The District Court upheld the Act's constitutionality and later ordered that appellees beheld in contempt for continuing to refuse to comply with the subpoenas.

Appellees appealed to the Court of Appeals which reversed the contempt order and ruled by a divided vote that the independent counsel provisions of the Act were unconstitutional. Appellant Morrison then brought this appeal to us.

We now reverse the Court of Appeals in an opinion joined by seven members of the Court and uphold the validity of the independent counsel provision of the Ethics in Government Act.

We uphold first that it does not violate the Appointment Clause of Article II for Congress to have revest the appointment of independent counsels and the Special Division.

The Appointment Clause states that Congress made by law vest the appointment such inferior officers as they think proper in the President alone, in the courts of law or in the heads of departments.

In our view, appellant is an inferior officer for purposes of this clause because she is inferior in rank to the Attorney General who has the power to remove her for good cause because she has limited jurisdiction and carefully proscribe -- prescribe the duties and because the office of independent counsel is of limited duration in tenure.

We also find that the Appointment Clause does not expressly prohibit inter branch appointments of the type created by this Act.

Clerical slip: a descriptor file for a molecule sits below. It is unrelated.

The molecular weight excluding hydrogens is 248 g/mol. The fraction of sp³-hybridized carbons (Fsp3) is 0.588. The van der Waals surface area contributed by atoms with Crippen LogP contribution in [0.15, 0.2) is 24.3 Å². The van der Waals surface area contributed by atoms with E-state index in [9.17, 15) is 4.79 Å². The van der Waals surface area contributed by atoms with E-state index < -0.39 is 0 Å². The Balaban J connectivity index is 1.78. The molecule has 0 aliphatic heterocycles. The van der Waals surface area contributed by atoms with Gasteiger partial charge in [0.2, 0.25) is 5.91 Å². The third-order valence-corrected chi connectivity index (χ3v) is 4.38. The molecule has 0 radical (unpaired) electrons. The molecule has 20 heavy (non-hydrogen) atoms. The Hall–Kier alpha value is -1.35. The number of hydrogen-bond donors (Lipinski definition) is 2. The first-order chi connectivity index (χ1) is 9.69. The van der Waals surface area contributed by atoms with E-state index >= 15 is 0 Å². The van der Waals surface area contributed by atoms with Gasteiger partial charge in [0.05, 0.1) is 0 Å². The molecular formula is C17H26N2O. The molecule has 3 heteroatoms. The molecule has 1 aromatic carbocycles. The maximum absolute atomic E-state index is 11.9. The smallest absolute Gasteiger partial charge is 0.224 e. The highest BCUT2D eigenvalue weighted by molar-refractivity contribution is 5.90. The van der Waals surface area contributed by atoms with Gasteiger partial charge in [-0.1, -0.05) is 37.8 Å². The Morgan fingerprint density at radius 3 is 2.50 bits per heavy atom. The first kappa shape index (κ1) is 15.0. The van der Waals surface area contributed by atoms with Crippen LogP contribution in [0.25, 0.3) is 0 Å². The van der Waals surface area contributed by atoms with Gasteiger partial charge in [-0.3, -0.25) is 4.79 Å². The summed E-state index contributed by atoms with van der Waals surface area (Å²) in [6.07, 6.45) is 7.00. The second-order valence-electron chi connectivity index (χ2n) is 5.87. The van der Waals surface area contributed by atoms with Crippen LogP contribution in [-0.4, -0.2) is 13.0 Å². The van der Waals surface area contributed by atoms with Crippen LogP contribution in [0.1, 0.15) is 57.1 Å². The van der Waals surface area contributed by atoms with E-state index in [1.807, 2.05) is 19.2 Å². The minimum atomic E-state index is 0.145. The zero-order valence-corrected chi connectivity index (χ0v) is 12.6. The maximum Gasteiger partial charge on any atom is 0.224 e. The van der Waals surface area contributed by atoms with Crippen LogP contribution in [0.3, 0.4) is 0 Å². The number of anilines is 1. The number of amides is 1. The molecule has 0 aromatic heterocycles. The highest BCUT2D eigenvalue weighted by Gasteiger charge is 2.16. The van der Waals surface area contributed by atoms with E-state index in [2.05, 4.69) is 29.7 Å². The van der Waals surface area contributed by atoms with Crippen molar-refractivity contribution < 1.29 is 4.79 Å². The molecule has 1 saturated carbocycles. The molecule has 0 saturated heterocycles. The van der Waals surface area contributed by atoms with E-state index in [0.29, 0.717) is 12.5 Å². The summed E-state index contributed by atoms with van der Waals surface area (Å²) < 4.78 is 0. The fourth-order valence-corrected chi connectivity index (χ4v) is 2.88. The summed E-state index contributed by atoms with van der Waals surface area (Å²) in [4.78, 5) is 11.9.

We hold that the powers vested in the Special Division by the Act did not run a foul of Article III's limitation on the performance of non-judicial functions by federal judges.

Finally, we conclude that the Act does not violate the separation of powers, principles embedded in the constitution by impermissibly interfering with the executive's discharge of his function as the allocated by the Constitution.

The Constitution we hold does not prevent Congress from restricting the Attorney General's power to fire an independent counsel to those situations in which good cause is shown.

Here, Congress is not attempted to insert itself in the removal of executive officials as was the case in the earlier decisions of this Court such as Bowsher against Synar and Myers against the United States.

We reaffirm the holding of the Myers case that Congress may not have grandiose its own powers by becoming involved in the decision to remove an executive official.

But we do not think that in this case the good cause removal restriction contained in the Act unduly interferes with the presence exercise of executive power and its constitutional duty to ensure that the laws are faithfully executed.

Antonin Scalia:

I am one of the eight who filed the dissent in this case and I suppose when one dissents from as many of the Court's decision in one day as I have today, you get to discuss it.

I discuss it because I think it's one of the most important opinions the Court has issued in many years.

To many people, it may seem that this case is of some political interest but it's not likely now or in the future to have any proximate effect upon their lives or the lives of their children.

It does not, after all, involve freedom of speech, freedom of the press, freedom of religion, or any of the wonderful guarantees of our Bill of Rights.